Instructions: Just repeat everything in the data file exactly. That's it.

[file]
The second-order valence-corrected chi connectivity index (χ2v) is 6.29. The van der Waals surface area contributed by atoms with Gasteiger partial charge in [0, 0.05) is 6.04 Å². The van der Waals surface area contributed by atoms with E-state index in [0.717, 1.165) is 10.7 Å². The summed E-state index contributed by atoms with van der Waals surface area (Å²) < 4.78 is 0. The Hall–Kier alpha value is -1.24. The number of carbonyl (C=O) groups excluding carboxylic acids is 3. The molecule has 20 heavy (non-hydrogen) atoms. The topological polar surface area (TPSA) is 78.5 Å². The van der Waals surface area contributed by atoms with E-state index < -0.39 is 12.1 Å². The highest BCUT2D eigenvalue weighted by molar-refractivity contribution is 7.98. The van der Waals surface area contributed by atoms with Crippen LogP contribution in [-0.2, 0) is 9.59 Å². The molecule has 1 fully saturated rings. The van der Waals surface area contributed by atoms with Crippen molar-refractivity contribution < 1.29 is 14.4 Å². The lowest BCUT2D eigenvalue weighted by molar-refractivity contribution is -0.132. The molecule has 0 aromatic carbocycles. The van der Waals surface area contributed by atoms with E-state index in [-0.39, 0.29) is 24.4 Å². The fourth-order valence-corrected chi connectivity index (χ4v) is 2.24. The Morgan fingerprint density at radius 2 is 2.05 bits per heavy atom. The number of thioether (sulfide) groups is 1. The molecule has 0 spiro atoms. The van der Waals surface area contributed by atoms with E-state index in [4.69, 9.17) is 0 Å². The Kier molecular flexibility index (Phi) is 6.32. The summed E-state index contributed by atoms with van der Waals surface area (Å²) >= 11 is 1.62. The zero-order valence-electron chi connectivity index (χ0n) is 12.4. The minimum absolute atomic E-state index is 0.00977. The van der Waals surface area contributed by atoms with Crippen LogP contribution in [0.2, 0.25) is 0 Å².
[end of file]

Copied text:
The second-order valence-corrected chi connectivity index (χ2v) is 6.29. The van der Waals surface area contributed by atoms with Gasteiger partial charge in [0, 0.05) is 6.04 Å². The van der Waals surface area contributed by atoms with E-state index in [0.717, 1.165) is 10.7 Å². The summed E-state index contributed by atoms with van der Waals surface area (Å²) < 4.78 is 0. The Hall–Kier alpha value is -1.24. The number of carbonyl (C=O) groups excluding carboxylic acids is 3. The molecule has 20 heavy (non-hydrogen) atoms. The topological polar surface area (TPSA) is 78.5 Å². The van der Waals surface area contributed by atoms with E-state index < -0.39 is 12.1 Å². The highest BCUT2D eigenvalue weighted by molar-refractivity contribution is 7.98. The van der Waals surface area contributed by atoms with Crippen LogP contribution in [-0.2, 0) is 9.59 Å². The molecule has 1 fully saturated rings. The van der Waals surface area contributed by atoms with Crippen molar-refractivity contribution < 1.29 is 14.4 Å². The lowest BCUT2D eigenvalue weighted by molar-refractivity contribution is -0.132. The molecule has 0 aromatic carbocycles. The van der Waals surface area contributed by atoms with E-state index in [-0.39, 0.29) is 24.4 Å². The fourth-order valence-corrected chi connectivity index (χ4v) is 2.24. The Morgan fingerprint density at radius 2 is 2.05 bits per heavy atom. The number of thioether (sulfide) groups is 1. The molecule has 0 spiro atoms. The van der Waals surface area contributed by atoms with E-state index in [4.69, 9.17) is 0 Å². The Kier molecular flexibility index (Phi) is 6.32. The summed E-state index contributed by atoms with van der Waals surface area (Å²) >= 11 is 1.62. The zero-order valence-electron chi connectivity index (χ0n) is 12.4. The minimum absolute atomic E-state index is 0.00977. The van der Waals surface area contributed by atoms with Crippen LogP contribution in [0.2, 0.25) is 0 Å².